LALAtomicDatatypes.h 12.2 KB
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/*
*  Copyright (C) 2007 Jolien Creighton
*
*  This program is free software; you can redistribute it and/or modify
*  it under the terms of the GNU General Public License as published by
*  the Free Software Foundation; either version 2 of the License, or
*  (at your option) any later version.
*
*  This program is distributed in the hope that it will be useful,
*  but WITHOUT ANY WARRANTY; without even the implied warranty of
*  MERCHANTABILITY or FITNESS FOR A PARTICULAR PURPOSE.  See the
*  GNU General Public License for more details.
*
*  You should have received a copy of the GNU General Public License
*  along with with program; see the file COPYING. If not, write to the
*  Free Software Foundation, Inc., 59 Temple Place, Suite 330, Boston,
*  MA  02111-1307  USA
*/

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/** \file
 * \ingroup std
 * \brief The primative LAL datatypes.
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 * \authors J. D. E. Creighton
 * \authors T. D. Creighton
 * \authors K. Wette
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 *
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 * This header defines the primative LAL datatypes.  These datatypes
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 * are: CHAR, INT2, INT4, INT8 (signed integer types); UCHAR, UINT2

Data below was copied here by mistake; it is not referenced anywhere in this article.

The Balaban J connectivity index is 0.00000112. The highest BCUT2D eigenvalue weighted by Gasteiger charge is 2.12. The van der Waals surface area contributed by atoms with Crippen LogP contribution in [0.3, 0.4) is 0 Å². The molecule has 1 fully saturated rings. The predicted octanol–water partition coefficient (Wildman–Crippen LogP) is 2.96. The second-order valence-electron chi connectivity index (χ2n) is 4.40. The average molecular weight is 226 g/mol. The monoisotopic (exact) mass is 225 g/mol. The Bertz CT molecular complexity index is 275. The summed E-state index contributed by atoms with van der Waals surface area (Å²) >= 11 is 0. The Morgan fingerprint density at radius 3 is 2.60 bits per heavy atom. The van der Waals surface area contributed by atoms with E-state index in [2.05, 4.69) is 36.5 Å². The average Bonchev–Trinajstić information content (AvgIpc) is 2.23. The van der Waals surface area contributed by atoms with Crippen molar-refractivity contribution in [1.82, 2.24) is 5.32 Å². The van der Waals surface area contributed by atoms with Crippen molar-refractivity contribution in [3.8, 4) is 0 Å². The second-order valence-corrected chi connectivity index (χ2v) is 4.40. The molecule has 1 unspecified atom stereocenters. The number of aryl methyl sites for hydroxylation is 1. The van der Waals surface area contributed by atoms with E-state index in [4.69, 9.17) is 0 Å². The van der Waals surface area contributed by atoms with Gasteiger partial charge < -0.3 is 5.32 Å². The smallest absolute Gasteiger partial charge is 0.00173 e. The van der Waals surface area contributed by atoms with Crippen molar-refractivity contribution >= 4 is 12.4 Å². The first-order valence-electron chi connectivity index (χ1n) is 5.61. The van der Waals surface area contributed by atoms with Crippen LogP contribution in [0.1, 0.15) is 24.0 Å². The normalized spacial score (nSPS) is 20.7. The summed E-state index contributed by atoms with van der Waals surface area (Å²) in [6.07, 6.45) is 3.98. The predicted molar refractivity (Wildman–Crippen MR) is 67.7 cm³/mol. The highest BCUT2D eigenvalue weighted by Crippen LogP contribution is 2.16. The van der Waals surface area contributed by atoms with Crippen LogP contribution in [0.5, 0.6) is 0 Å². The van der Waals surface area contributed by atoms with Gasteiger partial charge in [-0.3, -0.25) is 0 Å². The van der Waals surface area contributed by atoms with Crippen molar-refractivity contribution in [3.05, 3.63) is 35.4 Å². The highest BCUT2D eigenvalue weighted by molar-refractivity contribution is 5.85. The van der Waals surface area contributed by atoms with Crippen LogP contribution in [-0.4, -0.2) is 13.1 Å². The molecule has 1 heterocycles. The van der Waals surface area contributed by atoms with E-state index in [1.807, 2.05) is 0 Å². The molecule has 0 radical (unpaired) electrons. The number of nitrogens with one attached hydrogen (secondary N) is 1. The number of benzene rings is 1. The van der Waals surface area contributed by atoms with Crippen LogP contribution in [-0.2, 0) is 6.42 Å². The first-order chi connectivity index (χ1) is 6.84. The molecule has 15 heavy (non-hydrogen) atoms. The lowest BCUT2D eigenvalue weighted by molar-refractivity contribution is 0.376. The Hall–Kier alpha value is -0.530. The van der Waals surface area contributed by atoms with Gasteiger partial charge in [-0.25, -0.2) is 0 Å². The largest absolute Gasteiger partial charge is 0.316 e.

* UINT4, UINT8 (unsigned integer types); REAL4, REAL8 (single- and
 * double-precision floating point types); and COMPLEX8 and COMPLEX16
 * (single- and double-precision floating point complex types).
 * Note that the complex types are implemented as structures.  This is
 * because LAL conforms to the C89 standard rather than the C99
 * standard.  The non-complex datatypes are known as <em>atomic</em>
 * datatypes: these may be passed directly to functions or used as
 * the return value of XLAL functions.
 *
 * The number in the name of each of these types (other than
 * CHAR and UCHAR) is the number of 8-bit bytes that the datatype
 * occupies.  E.g., INT4 is a four-byte integer.  In C99 it would be
 * called <tt>int32_t</tt>. While the size of types such as <tt>int</tt> and
 * <tt>long int</tt> are platform dependent, the sizes of INT4 and INT8
 * is always 4- and 8-bytes respectively (platform independent).
 * REAL4 and REAL8 are always type <tt>float</tt> and <tt>double</tt>
 * but LAL is only supported on platforms in which these types conform
 * to the IEEE 754 standard.
 *
 * This documentation shows how the datatypes are defined on today's
 * most common (32-bit) platform.  Be careful in particular about
 * the integer type INT8.  On 64-bit platforms it will usually be
 * equivalent to type <tt>long int</tt> rather than type
 * <tt>long long int</tt>.
 */

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/*************************** <lalVerbatim file="LALAtomicDatatypesHV">
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Author: J. D. E. Creighton, T. D. Creighton
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**************************** </lalVerbatim> */

/* <lalLaTeX>

\subsection{Primitive datatypes}
\label{ss:LALAtomicDatatypes.h}

The primitive datatypes are defined in a separate header
\verb@LALAtomicDatatypes.h@, which is included by
\verb@LALDatatypes.h@.  This is done in order to facilitate the
interface between LAL and non-LAL modules.  By including just
\verb@LALAtomicDatatypes.h@, a non-LAL module can ensure that it is
using the same arithmetic standard as LAL, without being burdened by